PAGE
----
Gujarati family businesses have an appetite for risk and are ready to reinvent themselves in line with the views of the newer generations. Veteran business leaders have realised that keeping the family flock together despite domestic squabbles over ownership and succession issues impedes quick and innovative decision-making. Also read: How family philanthropy can shape a new social contract in India
Over the years, Gujarati family-run business houses have shown the readiness to explore uncharted territories and a willingness to adapt and align with the principles of strategic management, need for professionalisation, creativity, communication, digital transformation, financial acumen and innovation taught in business schools.
The curriculum advantage
Business schools offer a structured and comprehensive curriculum that covers a wide range of subjects, including marketing, finance, operations, strategy and organisational behaviour. The adoption of such curriculum by Gujarati family businesses brings several advantages: Strategic vision:
Business school curriculum lays emphasis on strategic thinking and long-term planning. Integrating these concepts enables Gujarati family businesses to set clear objectives and devise effective strategies to achieve them. Innovation and adaptation:
In a rapidly changing market landscape, innovation is crucial. Business schools expose students to the latest trends and technological advancements. Adopting these teachings allows family businesses to remain competitive by embracing innovation and adapting to new market realities. Listen: Decoding the DNA of families that mean businessProfessionalisation:
Business schools focus on professional management practices. By integrating them, Gujarati family businesses can establish standardised processes, streamlined operations, and efficient governance structures. Global perspective:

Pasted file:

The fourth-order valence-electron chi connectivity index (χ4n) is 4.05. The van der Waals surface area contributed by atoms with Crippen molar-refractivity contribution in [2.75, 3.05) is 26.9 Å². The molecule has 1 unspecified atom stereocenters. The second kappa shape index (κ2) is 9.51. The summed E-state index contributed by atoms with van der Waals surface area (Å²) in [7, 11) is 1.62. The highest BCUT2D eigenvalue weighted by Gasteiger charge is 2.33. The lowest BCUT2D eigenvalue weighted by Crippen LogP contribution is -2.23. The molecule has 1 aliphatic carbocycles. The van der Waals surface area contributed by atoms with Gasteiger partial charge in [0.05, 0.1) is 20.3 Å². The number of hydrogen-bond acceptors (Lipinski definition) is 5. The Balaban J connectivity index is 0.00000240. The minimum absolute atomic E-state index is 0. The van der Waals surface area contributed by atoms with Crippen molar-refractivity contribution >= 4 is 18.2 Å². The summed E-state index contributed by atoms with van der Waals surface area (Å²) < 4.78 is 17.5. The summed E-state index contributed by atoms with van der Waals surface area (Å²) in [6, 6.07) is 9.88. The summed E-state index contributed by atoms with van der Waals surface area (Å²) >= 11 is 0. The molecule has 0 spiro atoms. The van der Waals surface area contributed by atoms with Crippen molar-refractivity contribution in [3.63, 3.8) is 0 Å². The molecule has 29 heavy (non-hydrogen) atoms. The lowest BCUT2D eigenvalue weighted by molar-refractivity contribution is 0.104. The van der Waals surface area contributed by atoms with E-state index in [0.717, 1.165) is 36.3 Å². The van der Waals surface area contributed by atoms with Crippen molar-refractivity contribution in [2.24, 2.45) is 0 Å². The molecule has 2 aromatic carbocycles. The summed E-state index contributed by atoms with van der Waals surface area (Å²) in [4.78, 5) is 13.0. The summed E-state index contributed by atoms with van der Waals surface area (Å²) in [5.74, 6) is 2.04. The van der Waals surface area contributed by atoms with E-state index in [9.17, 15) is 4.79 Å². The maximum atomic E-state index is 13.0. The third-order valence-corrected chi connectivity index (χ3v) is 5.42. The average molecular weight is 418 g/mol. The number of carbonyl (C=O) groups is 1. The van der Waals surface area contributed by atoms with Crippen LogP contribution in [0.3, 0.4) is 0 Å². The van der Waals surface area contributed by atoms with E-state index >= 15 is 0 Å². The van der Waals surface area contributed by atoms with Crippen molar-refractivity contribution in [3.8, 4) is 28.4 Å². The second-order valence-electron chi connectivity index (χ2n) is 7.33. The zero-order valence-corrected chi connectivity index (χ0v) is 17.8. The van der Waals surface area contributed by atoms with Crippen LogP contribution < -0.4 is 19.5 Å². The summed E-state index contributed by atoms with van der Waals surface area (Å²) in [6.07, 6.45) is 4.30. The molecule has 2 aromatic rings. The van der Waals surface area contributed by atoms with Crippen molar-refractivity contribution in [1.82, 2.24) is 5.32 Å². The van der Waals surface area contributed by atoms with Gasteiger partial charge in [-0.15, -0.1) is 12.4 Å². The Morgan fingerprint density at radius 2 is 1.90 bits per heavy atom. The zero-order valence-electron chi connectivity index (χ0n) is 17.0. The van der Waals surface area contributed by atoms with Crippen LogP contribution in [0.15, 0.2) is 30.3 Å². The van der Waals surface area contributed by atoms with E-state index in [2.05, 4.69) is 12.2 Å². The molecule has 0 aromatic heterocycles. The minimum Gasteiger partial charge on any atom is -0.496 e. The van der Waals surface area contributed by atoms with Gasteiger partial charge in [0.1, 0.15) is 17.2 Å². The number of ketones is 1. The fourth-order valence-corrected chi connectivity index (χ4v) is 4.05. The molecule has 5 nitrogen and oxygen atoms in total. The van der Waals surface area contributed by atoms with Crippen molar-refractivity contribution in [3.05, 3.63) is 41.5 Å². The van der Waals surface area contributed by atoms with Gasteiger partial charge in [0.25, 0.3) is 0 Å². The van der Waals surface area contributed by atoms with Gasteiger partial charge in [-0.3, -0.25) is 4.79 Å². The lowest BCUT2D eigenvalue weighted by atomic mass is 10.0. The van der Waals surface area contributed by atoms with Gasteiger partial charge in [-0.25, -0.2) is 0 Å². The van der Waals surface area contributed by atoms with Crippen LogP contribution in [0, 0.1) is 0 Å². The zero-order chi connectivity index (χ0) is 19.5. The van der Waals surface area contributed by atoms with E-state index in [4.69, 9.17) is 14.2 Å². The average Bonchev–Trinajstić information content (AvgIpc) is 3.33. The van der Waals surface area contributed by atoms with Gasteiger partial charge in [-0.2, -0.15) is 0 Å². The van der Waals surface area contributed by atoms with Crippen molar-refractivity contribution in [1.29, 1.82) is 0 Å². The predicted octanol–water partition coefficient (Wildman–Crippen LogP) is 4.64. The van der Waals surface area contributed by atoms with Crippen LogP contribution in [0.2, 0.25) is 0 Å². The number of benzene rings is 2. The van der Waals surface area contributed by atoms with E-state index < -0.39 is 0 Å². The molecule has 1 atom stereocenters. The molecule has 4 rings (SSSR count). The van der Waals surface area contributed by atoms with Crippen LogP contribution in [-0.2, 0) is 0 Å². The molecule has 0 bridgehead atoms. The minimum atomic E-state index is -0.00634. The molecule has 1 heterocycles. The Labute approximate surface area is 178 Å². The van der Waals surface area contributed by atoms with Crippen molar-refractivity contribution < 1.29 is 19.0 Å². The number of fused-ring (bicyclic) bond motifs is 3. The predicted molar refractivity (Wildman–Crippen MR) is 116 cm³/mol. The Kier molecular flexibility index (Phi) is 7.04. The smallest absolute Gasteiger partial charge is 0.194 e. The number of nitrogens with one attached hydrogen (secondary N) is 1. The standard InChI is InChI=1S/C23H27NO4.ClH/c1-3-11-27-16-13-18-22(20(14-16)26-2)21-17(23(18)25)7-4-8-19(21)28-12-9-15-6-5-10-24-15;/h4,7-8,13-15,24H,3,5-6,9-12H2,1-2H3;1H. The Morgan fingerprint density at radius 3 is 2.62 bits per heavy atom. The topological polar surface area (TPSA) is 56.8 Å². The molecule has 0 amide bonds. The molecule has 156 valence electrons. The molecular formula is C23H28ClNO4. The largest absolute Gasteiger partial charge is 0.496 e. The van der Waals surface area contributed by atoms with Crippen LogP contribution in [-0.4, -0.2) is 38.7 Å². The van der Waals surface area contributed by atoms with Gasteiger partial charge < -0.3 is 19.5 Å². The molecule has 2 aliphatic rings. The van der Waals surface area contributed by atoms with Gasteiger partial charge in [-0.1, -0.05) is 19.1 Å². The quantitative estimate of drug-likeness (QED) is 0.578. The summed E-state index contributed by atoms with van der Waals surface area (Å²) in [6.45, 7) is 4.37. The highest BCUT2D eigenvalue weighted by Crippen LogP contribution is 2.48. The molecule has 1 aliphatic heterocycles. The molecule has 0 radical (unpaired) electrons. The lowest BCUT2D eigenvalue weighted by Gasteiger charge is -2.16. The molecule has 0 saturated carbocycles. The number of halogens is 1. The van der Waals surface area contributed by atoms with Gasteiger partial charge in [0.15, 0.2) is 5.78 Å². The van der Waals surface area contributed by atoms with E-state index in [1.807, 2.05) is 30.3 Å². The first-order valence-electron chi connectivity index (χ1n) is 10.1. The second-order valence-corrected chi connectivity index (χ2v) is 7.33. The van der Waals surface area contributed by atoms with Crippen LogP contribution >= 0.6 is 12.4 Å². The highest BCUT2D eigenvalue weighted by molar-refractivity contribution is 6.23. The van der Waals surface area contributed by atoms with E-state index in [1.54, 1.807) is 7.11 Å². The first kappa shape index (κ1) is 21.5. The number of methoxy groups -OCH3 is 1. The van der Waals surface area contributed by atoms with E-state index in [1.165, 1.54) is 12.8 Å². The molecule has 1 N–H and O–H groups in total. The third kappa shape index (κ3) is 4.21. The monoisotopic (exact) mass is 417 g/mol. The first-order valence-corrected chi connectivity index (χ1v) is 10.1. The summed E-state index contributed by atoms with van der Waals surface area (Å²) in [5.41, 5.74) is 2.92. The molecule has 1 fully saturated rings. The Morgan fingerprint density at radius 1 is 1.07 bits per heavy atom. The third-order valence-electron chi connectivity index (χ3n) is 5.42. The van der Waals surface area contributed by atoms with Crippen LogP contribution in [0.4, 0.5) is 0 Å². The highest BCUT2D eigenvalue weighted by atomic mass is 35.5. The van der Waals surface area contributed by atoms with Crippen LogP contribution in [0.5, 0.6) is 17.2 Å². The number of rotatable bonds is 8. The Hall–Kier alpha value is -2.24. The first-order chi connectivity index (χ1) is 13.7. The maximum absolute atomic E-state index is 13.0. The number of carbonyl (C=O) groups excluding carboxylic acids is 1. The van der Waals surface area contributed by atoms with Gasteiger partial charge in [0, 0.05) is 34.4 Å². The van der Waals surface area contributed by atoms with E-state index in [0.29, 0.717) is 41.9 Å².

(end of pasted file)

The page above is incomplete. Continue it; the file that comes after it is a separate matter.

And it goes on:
With the globalisation of markets, understanding international business dynamics is essential. Business schools provide insights into global markets, cross-cultural management, and international trade, enabling family businesses to explore new avenues beyond their traditional domains. Financial acumen:
Comprehensive financial management is vital for sustaining growth. Business school curriculum offers expertise in financial planning, risk management and investment strategies, equipping family businesses to make informed financial decisions.
Challenges and considerations
While the integration of business school curriculum brings numerous benefits, there are challenges to be navigated: Cultural alignment:
Adopting modern management practices while preserving the core cultural values of the Gujarati community requires a delicate balance. Also read: From Ayodhya to Morbi, India's family businesses are thrivingResistance to change:
Traditional businesses may face resistance to change from older generations who have operated the business based on their own experiences and methods. Resource constraints: